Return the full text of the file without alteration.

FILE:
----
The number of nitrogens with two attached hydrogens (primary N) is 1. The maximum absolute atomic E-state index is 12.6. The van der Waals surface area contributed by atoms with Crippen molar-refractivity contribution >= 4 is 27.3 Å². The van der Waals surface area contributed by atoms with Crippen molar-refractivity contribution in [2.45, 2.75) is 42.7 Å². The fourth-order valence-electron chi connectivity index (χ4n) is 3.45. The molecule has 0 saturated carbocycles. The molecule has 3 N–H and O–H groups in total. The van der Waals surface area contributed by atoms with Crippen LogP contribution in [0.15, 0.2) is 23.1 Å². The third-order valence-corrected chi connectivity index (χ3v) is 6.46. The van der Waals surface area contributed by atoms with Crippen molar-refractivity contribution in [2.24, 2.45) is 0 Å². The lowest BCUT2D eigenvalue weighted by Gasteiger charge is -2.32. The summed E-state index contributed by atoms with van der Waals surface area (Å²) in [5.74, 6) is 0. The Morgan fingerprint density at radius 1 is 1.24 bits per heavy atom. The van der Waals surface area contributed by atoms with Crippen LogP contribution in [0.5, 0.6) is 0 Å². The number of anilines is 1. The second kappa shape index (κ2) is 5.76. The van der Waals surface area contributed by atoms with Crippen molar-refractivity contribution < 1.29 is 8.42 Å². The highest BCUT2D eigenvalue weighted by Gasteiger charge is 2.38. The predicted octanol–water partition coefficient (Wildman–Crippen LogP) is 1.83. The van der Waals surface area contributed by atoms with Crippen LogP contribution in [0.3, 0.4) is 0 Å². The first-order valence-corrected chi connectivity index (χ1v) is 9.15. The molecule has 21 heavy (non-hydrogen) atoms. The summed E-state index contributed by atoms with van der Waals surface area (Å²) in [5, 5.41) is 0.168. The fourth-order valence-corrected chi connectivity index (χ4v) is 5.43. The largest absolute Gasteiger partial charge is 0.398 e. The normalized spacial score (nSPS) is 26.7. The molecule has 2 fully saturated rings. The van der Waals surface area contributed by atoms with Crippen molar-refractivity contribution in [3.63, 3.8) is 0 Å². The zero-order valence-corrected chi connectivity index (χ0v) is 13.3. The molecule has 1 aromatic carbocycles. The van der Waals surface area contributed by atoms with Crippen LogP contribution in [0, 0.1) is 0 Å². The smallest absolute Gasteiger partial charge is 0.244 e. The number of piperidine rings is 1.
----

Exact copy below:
The number of nitrogens with two attached hydrogens (primary N) is 1. The maximum absolute atomic E-state index is 12.6. The van der Waals surface area contributed by atoms with Crippen molar-refractivity contribution >= 4 is 27.3 Å². The van der Waals surface area contributed by atoms with Crippen molar-refractivity contribution in [2.45, 2.75) is 42.7 Å². The fourth-order valence-electron chi connectivity index (χ4n) is 3.45. The molecule has 0 saturated carbocycles. The molecule has 3 N–H and O–H groups in total. The van der Waals surface area contributed by atoms with Crippen LogP contribution in [0.15, 0.2) is 23.1 Å². The third-order valence-corrected chi connectivity index (χ3v) is 6.46. The van der Waals surface area contributed by atoms with Crippen molar-refractivity contribution in [2.24, 2.45) is 0 Å². The lowest BCUT2D eigenvalue weighted by Gasteiger charge is -2.32. The summed E-state index contributed by atoms with van der Waals surface area (Å²) in [5.74, 6) is 0. The Morgan fingerprint density at radius 1 is 1.24 bits per heavy atom. The van der Waals surface area contributed by atoms with Crippen LogP contribution in [0.5, 0.6) is 0 Å². The number of anilines is 1. The second kappa shape index (κ2) is 5.76. The van der Waals surface area contributed by atoms with Crippen molar-refractivity contribution < 1.29 is 8.42 Å². The highest BCUT2D eigenvalue weighted by Gasteiger charge is 2.38. The predicted octanol–water partition coefficient (Wildman–Crippen LogP) is 1.83. The van der Waals surface area contributed by atoms with Crippen LogP contribution in [0.3, 0.4) is 0 Å². The first-order valence-corrected chi connectivity index (χ1v) is 9.15. The molecule has 21 heavy (non-hydrogen) atoms. The summed E-state index contributed by atoms with van der Waals surface area (Å²) in [5, 5.41) is 0.168. The fourth-order valence-corrected chi connectivity index (χ4v) is 5.43. The largest absolute Gasteiger partial charge is 0.398 e. The normalized spacial score (nSPS) is 26.7. The molecule has 2 fully saturated rings. The van der Waals surface area contributed by atoms with Crippen molar-refractivity contribution in [3.63, 3.8) is 0 Å². The zero-order valence-corrected chi connectivity index (χ0v) is 13.3. The molecule has 1 aromatic carbocycles. The van der Waals surface area contributed by atoms with Crippen LogP contribution in [0, 0.1) is 0 Å². The smallest absolute Gasteiger partial charge is 0.244 e. The number of piperidine rings is 1.